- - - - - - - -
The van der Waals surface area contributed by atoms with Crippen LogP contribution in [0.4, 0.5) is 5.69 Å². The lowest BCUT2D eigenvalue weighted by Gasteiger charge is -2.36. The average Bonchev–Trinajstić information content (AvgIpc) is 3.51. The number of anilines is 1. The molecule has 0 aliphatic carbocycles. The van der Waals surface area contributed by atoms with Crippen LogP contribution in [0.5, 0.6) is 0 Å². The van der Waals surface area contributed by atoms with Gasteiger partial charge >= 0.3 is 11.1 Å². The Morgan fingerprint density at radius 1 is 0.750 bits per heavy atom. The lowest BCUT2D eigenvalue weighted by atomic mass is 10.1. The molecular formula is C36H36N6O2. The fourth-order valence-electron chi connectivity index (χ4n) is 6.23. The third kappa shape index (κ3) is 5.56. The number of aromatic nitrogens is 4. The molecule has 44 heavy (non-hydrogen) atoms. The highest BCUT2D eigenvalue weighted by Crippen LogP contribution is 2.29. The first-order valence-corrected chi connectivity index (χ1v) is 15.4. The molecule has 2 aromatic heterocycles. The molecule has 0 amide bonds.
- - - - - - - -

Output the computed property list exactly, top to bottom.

The van der Waals surface area contributed by atoms with Crippen LogP contribution in [0.4, 0.5) is 5.69 Å². The lowest BCUT2D eigenvalue weighted by Gasteiger charge is -2.36. The average Bonchev–Trinajstić information content (AvgIpc) is 3.51. The number of anilines is 1. The molecule has 0 aliphatic carbocycles. The van der Waals surface area contributed by atoms with Crippen LogP contribution in [0.5, 0.6) is 0 Å². The van der Waals surface area contributed by atoms with Gasteiger partial charge >= 0.3 is 11.1 Å². The Morgan fingerprint density at radius 1 is 0.750 bits per heavy atom. The lowest BCUT2D eigenvalue weighted by atomic mass is 10.1. The molecular formula is C36H36N6O2. The fourth-order valence-electron chi connectivity index (χ4n) is 6.23. The third kappa shape index (κ3) is 5.56. The number of aromatic nitrogens is 4. The molecule has 44 heavy (non-hydrogen) atoms. The highest BCUT2D eigenvalue weighted by Crippen LogP contribution is 2.29. The first-order valence-corrected chi connectivity index (χ1v) is 15.4. The molecule has 2 aromatic heterocycles. The molecule has 0 amide bonds.